vacancies advertise contact news tip The Vault
facebook rss twitter

Review: MSI GT80 Titan SLI

by Parm Mann on 6 March 2015, 15:00

Tags: MSI

Quick Link: HEXUS.net/qacpps

Add to My Vault: x

Introduction

Gaming laptops are considered a strange breed by some. Never as pretty as regular laptops or Ultrabooks, they tend to be big, bulky and expensive, but make up for those shortcomings with benchmark-busting performance.

And sure, we've seen some sexier gaming laptops in recent years, but for the die-hard enthusiasts, you could argue that the perfect gaming laptop is one that's massive, unwieldy, lavishly priced and outfitted with enough firepower to make the Death Star seem antiquated. Step forward the MSI GT80 Titan SLI.

Designed specifically for those who believe more is better, the GT80 Titan SLI is MSI's flagship 18.4in gaming laptop and one of epic proportions. Size? A rucksack-stressing 456mm x 330mm x 49mm. Weight? A back-breaking 4.5kg. Price? A wallet-busting £3,499.

It's insane, and having become accustomed to my own svelte Ultrabook, I struggle to get my head around the sheer scale of this thing. The GT80 Titan SLI is too big to function as a portable laptop, surely? And if it's a desktop replacement you're after, you could put together a more powerful system together for less money, and let's face it, lugging around a mini-ITX gaming rig wouldn't be that much more inconvenient than travelling with a laptop as gargantuan as this.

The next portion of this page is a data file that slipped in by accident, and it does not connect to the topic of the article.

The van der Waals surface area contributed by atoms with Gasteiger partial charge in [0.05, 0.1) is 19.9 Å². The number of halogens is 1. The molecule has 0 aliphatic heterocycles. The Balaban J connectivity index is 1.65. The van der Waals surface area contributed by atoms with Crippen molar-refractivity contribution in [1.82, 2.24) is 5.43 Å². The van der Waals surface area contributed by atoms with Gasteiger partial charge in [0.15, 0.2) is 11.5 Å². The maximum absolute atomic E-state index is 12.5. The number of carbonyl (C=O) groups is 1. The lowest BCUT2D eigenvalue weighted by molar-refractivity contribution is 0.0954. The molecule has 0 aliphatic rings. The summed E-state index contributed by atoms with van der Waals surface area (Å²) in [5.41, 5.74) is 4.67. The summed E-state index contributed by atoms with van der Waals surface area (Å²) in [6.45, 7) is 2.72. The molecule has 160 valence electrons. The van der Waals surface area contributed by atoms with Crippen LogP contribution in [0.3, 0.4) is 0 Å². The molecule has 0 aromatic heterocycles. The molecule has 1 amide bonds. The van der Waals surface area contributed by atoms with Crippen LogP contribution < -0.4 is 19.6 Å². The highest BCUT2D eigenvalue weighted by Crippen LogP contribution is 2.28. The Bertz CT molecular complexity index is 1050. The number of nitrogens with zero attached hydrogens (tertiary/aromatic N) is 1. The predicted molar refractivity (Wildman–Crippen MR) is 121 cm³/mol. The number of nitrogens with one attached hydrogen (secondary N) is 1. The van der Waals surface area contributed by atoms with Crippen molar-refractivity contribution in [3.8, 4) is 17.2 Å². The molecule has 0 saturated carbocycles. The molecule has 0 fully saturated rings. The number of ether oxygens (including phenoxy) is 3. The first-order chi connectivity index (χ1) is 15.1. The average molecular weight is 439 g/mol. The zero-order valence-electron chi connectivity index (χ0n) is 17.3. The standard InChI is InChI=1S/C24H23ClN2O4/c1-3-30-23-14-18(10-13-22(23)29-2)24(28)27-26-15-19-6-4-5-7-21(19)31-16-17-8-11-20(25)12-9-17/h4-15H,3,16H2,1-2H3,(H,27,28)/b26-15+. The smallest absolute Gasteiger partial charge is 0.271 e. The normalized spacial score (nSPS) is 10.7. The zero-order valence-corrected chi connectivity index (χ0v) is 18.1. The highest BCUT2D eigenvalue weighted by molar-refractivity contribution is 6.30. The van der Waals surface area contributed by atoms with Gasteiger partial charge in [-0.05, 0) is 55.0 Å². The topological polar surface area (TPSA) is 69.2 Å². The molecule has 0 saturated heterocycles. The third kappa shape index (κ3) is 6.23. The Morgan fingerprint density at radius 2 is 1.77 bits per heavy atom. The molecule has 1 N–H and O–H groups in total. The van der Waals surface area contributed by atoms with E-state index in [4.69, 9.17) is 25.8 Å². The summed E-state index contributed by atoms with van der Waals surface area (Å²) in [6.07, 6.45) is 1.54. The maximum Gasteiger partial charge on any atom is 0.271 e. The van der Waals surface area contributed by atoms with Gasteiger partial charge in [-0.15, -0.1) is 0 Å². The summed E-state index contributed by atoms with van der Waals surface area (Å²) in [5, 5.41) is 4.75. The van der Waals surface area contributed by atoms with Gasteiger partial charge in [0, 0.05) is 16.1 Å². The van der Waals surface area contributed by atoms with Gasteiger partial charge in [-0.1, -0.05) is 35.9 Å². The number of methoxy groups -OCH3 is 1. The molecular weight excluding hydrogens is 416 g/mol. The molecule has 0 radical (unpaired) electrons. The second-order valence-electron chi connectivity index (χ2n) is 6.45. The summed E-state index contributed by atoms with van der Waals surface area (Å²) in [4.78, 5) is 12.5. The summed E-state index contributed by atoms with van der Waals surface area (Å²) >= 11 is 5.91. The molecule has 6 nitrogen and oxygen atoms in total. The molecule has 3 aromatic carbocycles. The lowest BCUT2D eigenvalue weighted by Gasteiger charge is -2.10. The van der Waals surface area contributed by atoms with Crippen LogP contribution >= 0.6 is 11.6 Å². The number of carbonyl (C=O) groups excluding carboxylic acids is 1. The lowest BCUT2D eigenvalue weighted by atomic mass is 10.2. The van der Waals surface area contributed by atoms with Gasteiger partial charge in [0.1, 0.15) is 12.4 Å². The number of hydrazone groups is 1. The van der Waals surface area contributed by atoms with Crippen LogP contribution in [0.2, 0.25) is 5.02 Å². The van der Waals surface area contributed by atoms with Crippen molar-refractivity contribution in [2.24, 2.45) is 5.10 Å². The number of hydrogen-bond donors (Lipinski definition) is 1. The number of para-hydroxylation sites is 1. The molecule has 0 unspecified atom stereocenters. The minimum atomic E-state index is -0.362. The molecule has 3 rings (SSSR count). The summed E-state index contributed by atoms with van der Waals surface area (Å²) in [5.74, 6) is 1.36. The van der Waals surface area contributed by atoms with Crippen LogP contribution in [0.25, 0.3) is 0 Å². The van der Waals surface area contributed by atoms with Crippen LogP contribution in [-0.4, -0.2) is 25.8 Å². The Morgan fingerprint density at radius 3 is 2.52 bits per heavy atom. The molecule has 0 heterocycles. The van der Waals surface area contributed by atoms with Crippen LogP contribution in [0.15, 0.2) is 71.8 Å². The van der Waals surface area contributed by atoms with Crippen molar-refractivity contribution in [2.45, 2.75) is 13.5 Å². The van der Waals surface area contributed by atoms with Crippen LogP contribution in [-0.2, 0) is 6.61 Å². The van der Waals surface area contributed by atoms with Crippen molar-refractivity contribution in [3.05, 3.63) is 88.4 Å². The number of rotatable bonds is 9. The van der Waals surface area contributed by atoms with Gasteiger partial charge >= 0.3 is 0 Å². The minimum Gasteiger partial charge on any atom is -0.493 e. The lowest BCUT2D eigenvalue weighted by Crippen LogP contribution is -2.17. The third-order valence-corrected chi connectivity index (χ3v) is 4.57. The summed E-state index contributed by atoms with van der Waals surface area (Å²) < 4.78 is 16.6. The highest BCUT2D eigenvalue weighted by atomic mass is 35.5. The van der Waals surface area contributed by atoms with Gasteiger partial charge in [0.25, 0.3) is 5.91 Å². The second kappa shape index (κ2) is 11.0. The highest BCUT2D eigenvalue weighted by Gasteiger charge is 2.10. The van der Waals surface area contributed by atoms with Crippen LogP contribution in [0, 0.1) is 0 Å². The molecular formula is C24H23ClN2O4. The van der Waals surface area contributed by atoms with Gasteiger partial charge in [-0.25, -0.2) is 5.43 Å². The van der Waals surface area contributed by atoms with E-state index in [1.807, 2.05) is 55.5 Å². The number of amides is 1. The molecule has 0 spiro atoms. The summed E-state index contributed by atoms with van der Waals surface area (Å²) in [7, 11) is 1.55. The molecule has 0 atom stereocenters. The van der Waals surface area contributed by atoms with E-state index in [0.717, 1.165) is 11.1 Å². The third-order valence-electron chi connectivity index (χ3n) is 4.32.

To even contemplate the GT80 Titan SLI, you have to be sure you want a big gaming laptop, you have to be sure you want the maximum amount of performance in a technically portable form factor, and you have to be sure you're willing to spend big bucks. If you fit that niche criteria, you've come to the right place.

First, consider the specification. Inside the belly of this beast, MSI has shoehorned a quad-core, hyper-threaded Intel Core i7-4980HQ processor capable of hitting up to 4.0GHz and outfitted with integrated Iris Pro 5200 graphics. The CPU is joined by a full 32GB of DDR3-1600 memory (4x8GB), and dedicated graphics come courtesy of not one, but two, GeForce GTX 980M GPUs configured in SLI.

These headline components are augmented by a large, 18.4in display, a quartet of 256GB Toshiba M.2 SSDs in a RAID 0 configuration, a 1TB 2.5in hard disk for further storage, a Blu-ray writer, Killer Wireless AC and Killer Gigabit Ethernet. I/O ports include five USB 3.0, SPDIF, mic-in and headphone-out, an SD card reader, HDMI, two Mini-DisplayPorts and a connector for the bundled 330W power supply, which in keeping with the laptop is massive.

And why stop at that? Wanting to try something a little different, MSI has dealt the GT80 Titan SLI a trump card by making it the world's first gaming laptop outfitted with a backlit mechanical keyboard. Developed in collaboration with SteelSeries and using Cherry MX switches, the keyboard sits close to the laptop's front edge to allow for all the hardware elsewhere. This configuration not only looks weird, it also results in the lack of a traditional trackpad.

It's a juggling act between all the various components, and to make it all work, the tall-but-slim trackpad has been moved to the right of the keyboard and doubles as a numpad when numlock is engaged - hit the button and the key icons are illuminated.